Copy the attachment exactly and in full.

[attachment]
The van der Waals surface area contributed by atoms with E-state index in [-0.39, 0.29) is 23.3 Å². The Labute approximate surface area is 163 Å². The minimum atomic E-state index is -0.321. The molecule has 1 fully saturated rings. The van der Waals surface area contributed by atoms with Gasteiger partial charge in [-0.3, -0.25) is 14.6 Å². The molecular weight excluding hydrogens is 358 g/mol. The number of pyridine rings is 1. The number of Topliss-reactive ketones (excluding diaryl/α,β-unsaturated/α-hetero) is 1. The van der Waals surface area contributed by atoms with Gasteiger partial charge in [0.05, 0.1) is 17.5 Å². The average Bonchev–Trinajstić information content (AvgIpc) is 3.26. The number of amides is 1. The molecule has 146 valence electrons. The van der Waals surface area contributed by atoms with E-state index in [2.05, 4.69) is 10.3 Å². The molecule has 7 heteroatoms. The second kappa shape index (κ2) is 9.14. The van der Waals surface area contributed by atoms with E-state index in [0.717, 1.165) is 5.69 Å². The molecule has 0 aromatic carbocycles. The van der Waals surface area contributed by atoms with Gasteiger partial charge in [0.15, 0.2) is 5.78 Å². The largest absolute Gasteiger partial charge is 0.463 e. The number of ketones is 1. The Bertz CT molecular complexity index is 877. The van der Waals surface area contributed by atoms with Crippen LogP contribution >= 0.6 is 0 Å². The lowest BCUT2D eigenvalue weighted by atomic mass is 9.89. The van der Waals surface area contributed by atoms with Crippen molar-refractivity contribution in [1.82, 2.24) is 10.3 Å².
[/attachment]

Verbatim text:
The van der Waals surface area contributed by atoms with E-state index in [-0.39, 0.29) is 23.3 Å². The Labute approximate surface area is 163 Å². The minimum atomic E-state index is -0.321. The molecule has 1 fully saturated rings. The van der Waals surface area contributed by atoms with Gasteiger partial charge in [-0.3, -0.25) is 14.6 Å². The molecular weight excluding hydrogens is 358 g/mol. The number of pyridine rings is 1. The number of Topliss-reactive ketones (excluding diaryl/α,β-unsaturated/α-hetero) is 1. The van der Waals surface area contributed by atoms with Gasteiger partial charge in [0.05, 0.1) is 17.5 Å². The average Bonchev–Trinajstić information content (AvgIpc) is 3.26. The number of amides is 1. The molecule has 146 valence electrons. The van der Waals surface area contributed by atoms with E-state index in [2.05, 4.69) is 10.3 Å². The molecule has 7 heteroatoms. The second kappa shape index (κ2) is 9.14. The van der Waals surface area contributed by atoms with E-state index in [0.717, 1.165) is 5.69 Å². The molecule has 0 aromatic carbocycles. The van der Waals surface area contributed by atoms with Gasteiger partial charge in [0.15, 0.2) is 5.78 Å². The largest absolute Gasteiger partial charge is 0.463 e. The number of ketones is 1. The Bertz CT molecular complexity index is 877. The van der Waals surface area contributed by atoms with Crippen LogP contribution >= 0.6 is 0 Å². The lowest BCUT2D eigenvalue weighted by atomic mass is 9.89. The van der Waals surface area contributed by atoms with Crippen molar-refractivity contribution in [1.82, 2.24) is 10.3 Å².